OPINION - Novak Djokovic vs Australia

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 (West End Final)
(West End Final)

The Evening Standard is first and foremost a local paper, albeit serving a global city. As such, this newsletter likes to focus not only on national issues, but on the stories and subjects that matter to Londoners.

Having got that out of the way, we have to start 10,500 miles away in Melbourne, where Novak Djokovic is having a bit of a day, given he has just been denied entry into Australia due to a visa complication.

A bit of background. The world number one tennis player, who spent much of 2021 adopting a policy of strategic ambiguity over whether or not he had been vaccinated, revealed yesterday he had received a medical exemption to enter the country.

This is not the first time Djokovic’s medical choices have fallen under scrutiny. In 2020, he proclaimed his belief on an Instagram live that gratitude can transform polluted water “into the most healing water.”

The decision to grant Djokovic, 34, a medical exemption has been greeted with widespread condemnation in Australia, and it isn’t hard to see why.

First, the city of Melbourne, where the Australian Open takes place, has endured one of the longest and most stringent lockdowns in the world.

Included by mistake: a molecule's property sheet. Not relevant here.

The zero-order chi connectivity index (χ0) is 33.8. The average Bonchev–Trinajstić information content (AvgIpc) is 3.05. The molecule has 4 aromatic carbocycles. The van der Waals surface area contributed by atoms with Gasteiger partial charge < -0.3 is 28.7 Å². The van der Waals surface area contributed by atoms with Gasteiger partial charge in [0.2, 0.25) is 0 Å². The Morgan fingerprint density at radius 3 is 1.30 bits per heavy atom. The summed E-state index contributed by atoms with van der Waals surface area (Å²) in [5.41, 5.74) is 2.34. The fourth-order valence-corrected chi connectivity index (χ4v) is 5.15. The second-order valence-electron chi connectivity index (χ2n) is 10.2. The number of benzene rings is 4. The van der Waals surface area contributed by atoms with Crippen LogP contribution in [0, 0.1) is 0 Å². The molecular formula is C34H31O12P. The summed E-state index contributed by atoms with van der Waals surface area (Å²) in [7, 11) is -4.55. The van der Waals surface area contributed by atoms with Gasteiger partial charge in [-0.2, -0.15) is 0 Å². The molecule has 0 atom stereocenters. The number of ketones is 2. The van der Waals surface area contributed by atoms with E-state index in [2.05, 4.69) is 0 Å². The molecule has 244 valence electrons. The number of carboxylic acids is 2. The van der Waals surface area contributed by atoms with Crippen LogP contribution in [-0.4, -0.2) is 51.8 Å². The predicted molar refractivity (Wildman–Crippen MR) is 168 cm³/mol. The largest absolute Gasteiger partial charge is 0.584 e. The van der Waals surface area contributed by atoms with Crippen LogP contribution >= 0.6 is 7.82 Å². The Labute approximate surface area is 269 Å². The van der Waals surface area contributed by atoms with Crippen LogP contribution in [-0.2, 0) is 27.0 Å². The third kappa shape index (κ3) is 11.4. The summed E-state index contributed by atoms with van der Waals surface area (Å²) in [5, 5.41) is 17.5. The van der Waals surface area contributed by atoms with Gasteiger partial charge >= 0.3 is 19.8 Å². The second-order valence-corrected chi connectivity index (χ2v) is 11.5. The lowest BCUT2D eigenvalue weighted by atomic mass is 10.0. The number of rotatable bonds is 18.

And second, there remain many fully vaccinated people who are unable to visit family and friends Down Under due to travel restrictions.

Prime Minister Scott Morrison has warned that Djokovic would be on the “next plane home” if he fails to provide sufficient evidence for his exemption.

Things then took another turn in the last few hours, when Djokovic was denied entry into Australia. The Age reported a source saying that the player was attempting to enter the country on a visa that does not permit medical exemptions for being unvaccinated.

Yes, alright, I’m a Roger Federer fan and so I’m not a strictly neutral observer here. But if you thought Bart Simpson offended the Aussies, you should see what they are saying about Djokovic.

In the comment pages, Tom Newton Dunn writes that Boris Johnson needs a Blair-like focus to save his party from mission vacuum. He also has some excellent gossip on the best political Christmas card senders.

Meanwhile, Simon English predicts that this year should be better than the last, as big business is learning how to cope with the new normal.

And finally, it’s only Wednesday on the first week back from Christmas so this could be interpreted as more micro-aggression than helpful, but Jochan Embley has put together a lovely list of fun things that presumably interesting people could do in London this weekend.

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